Posts Tagged ‘William Melvin Kelley’

‘A Different Drummer’ by William Melvin Kelley – A Major Rediscovery

 

‘A Different Drummer’ by William Melvin Kelley (1962) – 205 pages

I have found that some of the finest fictions that I have read have been rediscoveries. These are novels or collections of stories by authors who have been near totally neglected and forgotten for decades but are finally rediscovered by some admiring peripatetic reader with exquisite taste. Suddenly a previously neglected author joins the pantheon of classics.

I search out articles which rediscover almost forgotten novels or writers, because these have usually proven to be among my best reading experiences.

My first experience with one of these rediscoveries was Christina Stead and her 1940 novel ‘The Man Who Loved Children’ for which poet and author Randall Jarrell wrote a famous introduction in 1965 which brought that novel back from obscurity to justified fame. I didn’t discover the novel until about 1980, but Randall Jarrell’s article was still famous then.

Since then there have been a number of authors who have justly come back from the missing. Here are a few of them: John Williams (‘Stoner’), Dawn Powell (‘Angels on Toast’, ‘The Golden Spur’, and just about everything else she ever wrote), Maeve Brennan (‘The Springs of Affection’, stories), Irene Nemirovsky (‘Suite Francaise’), Hans Fallada (‘Every Man Dies Alone’ aka ‘Alone in Berlin’), and Lucia Berlin (‘A Manual for Cleaning Women’, stories). All of these forgotten writers have now assumed their rightful places in literature.

Now a new name to be added to that list is William Melvin Kelley (‘A Different Drummer’). William Melvin Kelley wrote ‘A Different Drummer’ in 1962, and after reading it I find it worthy to be included on this list of forgotten classics. It has already been praised to the heights by articles in the New Yorker, the Guardian, and the Irish Times this year, so don’t blame me for rediscovering it.

Forget the portentous fictions of William Faulkner. William Melvin Kelley writes in the open magnanimous humorous spirit of Mark Twain.

This is a story of black people in the Deep South, but it is told through the eyes of their white neighbors. Some of these white people have been brought up as children alongside their black neighbors and have developed an understanding and affection despite their differences. However there is a hard cruel uncomprehending crew of white racists who have no understanding or affection. These white people have “a gaze that signals the flickering off of the switch that controls the mechanism making man a human being .”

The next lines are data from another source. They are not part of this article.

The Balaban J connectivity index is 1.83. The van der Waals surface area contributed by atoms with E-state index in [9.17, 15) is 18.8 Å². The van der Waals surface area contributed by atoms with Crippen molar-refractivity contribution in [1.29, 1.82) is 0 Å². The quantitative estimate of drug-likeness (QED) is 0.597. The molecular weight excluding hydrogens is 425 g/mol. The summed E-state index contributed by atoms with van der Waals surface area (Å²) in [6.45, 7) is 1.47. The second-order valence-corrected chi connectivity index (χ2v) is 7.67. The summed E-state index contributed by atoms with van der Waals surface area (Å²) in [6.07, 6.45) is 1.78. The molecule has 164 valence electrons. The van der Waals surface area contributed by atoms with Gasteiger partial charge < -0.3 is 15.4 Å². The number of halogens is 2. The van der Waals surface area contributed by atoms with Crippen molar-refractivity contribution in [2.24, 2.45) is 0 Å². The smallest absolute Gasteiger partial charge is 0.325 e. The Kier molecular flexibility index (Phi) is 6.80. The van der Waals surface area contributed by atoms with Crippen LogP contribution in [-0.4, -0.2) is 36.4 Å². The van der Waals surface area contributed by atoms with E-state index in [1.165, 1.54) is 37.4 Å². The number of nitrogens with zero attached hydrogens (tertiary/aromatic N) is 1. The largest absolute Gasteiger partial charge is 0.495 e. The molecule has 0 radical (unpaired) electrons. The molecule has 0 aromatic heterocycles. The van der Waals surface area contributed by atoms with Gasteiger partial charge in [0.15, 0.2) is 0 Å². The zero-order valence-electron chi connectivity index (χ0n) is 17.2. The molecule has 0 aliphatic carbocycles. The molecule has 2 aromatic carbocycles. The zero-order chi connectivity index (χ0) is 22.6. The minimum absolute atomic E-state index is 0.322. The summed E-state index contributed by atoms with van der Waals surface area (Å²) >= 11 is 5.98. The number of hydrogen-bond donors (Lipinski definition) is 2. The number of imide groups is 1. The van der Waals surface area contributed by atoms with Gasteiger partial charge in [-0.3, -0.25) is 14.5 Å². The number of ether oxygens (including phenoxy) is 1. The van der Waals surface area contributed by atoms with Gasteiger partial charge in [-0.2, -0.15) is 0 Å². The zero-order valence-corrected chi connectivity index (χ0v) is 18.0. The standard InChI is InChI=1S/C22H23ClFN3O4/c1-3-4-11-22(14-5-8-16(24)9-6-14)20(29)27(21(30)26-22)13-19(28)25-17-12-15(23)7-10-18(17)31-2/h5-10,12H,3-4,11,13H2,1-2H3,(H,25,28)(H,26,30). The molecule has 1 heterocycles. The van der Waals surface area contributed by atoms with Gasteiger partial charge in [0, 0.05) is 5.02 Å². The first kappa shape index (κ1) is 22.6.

The white landowning Willsons in 1957 sell a piece of land to steady worker and family friend Tucker Caliban who is a descendant of their former slave. This is a transaction many of their white neighbors and townspeople can’t understand.

Tucker Caliban proceeds to destroy the land and farm by salting the land, slaughtering his horse and cow, and setting fire to the farm buildings and then leaving. This sets off a mass migration of all of the black families in the area to the North. Soon there are no black people at all left.

At first the white Governor of the state claims, “We never needed them, never wanted them, and we’ll get along fine without them.” However the other white people are angry because they won’t have anyone to boss around and look down on anymore.

‘A Different Drummer’ captures the full range of white characters from a white boy who recognizes that Tucker is different from him but admires him anyhow to the Willsons who grew up alongside Tucker and his new wife Bethrah to the vicious redneck and white supremacist townsman Bobby Joe.

I like to think about the professional football, basketball, and baseball teams. The white players and coaches on these teams must realize that their teams would be nowhere without their black athletes. Any white racism would be detrimental to any one of these professional teams. Yet the United States and its President persist in their ugly white racism.

But getting back to this excellent novel by William Melvin Kelley, it is Kelley’s light touch in telling his story that impresses me. He captures these people as only the finest writers do. Kelley has a homespun way of telling his story that reminds me of Mark Twain.

 

Grade : A

 

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